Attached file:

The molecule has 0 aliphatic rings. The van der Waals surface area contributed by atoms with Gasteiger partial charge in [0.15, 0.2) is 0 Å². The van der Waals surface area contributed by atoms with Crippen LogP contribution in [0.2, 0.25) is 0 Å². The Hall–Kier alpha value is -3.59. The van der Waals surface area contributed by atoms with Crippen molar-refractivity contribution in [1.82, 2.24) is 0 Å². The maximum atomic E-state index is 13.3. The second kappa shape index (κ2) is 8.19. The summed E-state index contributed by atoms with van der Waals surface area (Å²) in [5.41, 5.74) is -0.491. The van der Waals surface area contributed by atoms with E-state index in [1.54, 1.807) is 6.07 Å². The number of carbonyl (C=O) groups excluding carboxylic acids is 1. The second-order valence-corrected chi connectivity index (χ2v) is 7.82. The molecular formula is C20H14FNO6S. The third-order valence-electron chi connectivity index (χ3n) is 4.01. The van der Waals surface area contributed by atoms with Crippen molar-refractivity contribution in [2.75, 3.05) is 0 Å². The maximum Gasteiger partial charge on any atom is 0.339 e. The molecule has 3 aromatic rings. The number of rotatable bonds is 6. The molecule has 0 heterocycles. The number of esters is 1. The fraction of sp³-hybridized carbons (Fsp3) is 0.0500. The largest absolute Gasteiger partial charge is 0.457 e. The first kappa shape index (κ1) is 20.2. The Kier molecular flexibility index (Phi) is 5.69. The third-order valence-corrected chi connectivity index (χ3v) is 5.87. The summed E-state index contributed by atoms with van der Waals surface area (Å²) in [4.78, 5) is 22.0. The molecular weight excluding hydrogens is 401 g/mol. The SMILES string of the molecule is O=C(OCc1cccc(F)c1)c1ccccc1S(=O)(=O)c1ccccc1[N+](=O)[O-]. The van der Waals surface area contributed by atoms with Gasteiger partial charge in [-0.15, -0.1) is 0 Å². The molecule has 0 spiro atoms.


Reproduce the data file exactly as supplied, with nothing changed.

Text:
The molecule has 0 aliphatic rings. The van der Waals surface area contributed by atoms with Gasteiger partial charge in [0.15, 0.2) is 0 Å². The van der Waals surface area contributed by atoms with Crippen LogP contribution in [0.2, 0.25) is 0 Å². The Hall–Kier alpha value is -3.59. The van der Waals surface area contributed by atoms with Crippen molar-refractivity contribution in [1.82, 2.24) is 0 Å². The maximum atomic E-state index is 13.3. The second kappa shape index (κ2) is 8.19. The summed E-state index contributed by atoms with van der Waals surface area (Å²) in [5.41, 5.74) is -0.491. The van der Waals surface area contributed by atoms with E-state index in [1.54, 1.807) is 6.07 Å². The number of carbonyl (C=O) groups excluding carboxylic acids is 1. The second-order valence-corrected chi connectivity index (χ2v) is 7.82. The molecular formula is C20H14FNO6S. The third-order valence-electron chi connectivity index (χ3n) is 4.01. The van der Waals surface area contributed by atoms with Crippen molar-refractivity contribution in [2.75, 3.05) is 0 Å². The maximum Gasteiger partial charge on any atom is 0.339 e. The molecule has 3 aromatic rings. The number of rotatable bonds is 6. The molecule has 0 heterocycles. The number of esters is 1. The fraction of sp³-hybridized carbons (Fsp3) is 0.0500. The largest absolute Gasteiger partial charge is 0.457 e. The first kappa shape index (κ1) is 20.2. The Kier molecular flexibility index (Phi) is 5.69. The third-order valence-corrected chi connectivity index (χ3v) is 5.87. The summed E-state index contributed by atoms with van der Waals surface area (Å²) in [4.78, 5) is 22.0. The molecular weight excluding hydrogens is 401 g/mol. The SMILES string of the molecule is O=C(OCc1cccc(F)c1)c1ccccc1S(=O)(=O)c1ccccc1[N+](=O)[O-]. The van der Waals surface area contributed by atoms with Gasteiger partial charge in [-0.15, -0.1) is 0 Å². The molecule has 0 spiro atoms.